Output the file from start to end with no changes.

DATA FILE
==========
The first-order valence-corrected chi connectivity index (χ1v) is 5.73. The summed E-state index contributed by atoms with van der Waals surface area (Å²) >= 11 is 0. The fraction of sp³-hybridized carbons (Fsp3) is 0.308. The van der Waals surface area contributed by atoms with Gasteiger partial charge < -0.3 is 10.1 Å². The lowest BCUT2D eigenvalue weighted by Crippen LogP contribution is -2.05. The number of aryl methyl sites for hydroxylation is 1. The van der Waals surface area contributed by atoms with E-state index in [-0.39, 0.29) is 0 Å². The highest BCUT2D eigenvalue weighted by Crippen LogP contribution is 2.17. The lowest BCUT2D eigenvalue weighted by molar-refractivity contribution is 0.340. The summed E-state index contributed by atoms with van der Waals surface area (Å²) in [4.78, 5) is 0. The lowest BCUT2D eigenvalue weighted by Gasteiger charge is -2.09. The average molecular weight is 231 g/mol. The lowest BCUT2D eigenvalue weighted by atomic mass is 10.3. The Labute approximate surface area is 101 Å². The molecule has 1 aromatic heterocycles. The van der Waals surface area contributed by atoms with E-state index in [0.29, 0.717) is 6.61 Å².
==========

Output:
The first-order valence-corrected chi connectivity index (χ1v) is 5.73. The summed E-state index contributed by atoms with van der Waals surface area (Å²) >= 11 is 0. The fraction of sp³-hybridized carbons (Fsp3) is 0.308. The van der Waals surface area contributed by atoms with Gasteiger partial charge < -0.3 is 10.1 Å². The lowest BCUT2D eigenvalue weighted by Crippen LogP contribution is -2.05. The number of aryl methyl sites for hydroxylation is 1. The van der Waals surface area contributed by atoms with E-state index in [-0.39, 0.29) is 0 Å². The highest BCUT2D eigenvalue weighted by Crippen LogP contribution is 2.17. The lowest BCUT2D eigenvalue weighted by molar-refractivity contribution is 0.340. The summed E-state index contributed by atoms with van der Waals surface area (Å²) in [4.78, 5) is 0. The lowest BCUT2D eigenvalue weighted by Gasteiger charge is -2.09. The average molecular weight is 231 g/mol. The lowest BCUT2D eigenvalue weighted by atomic mass is 10.3. The Labute approximate surface area is 101 Å². The molecule has 1 aromatic heterocycles. The van der Waals surface area contributed by atoms with E-state index in [0.29, 0.717) is 6.61 Å².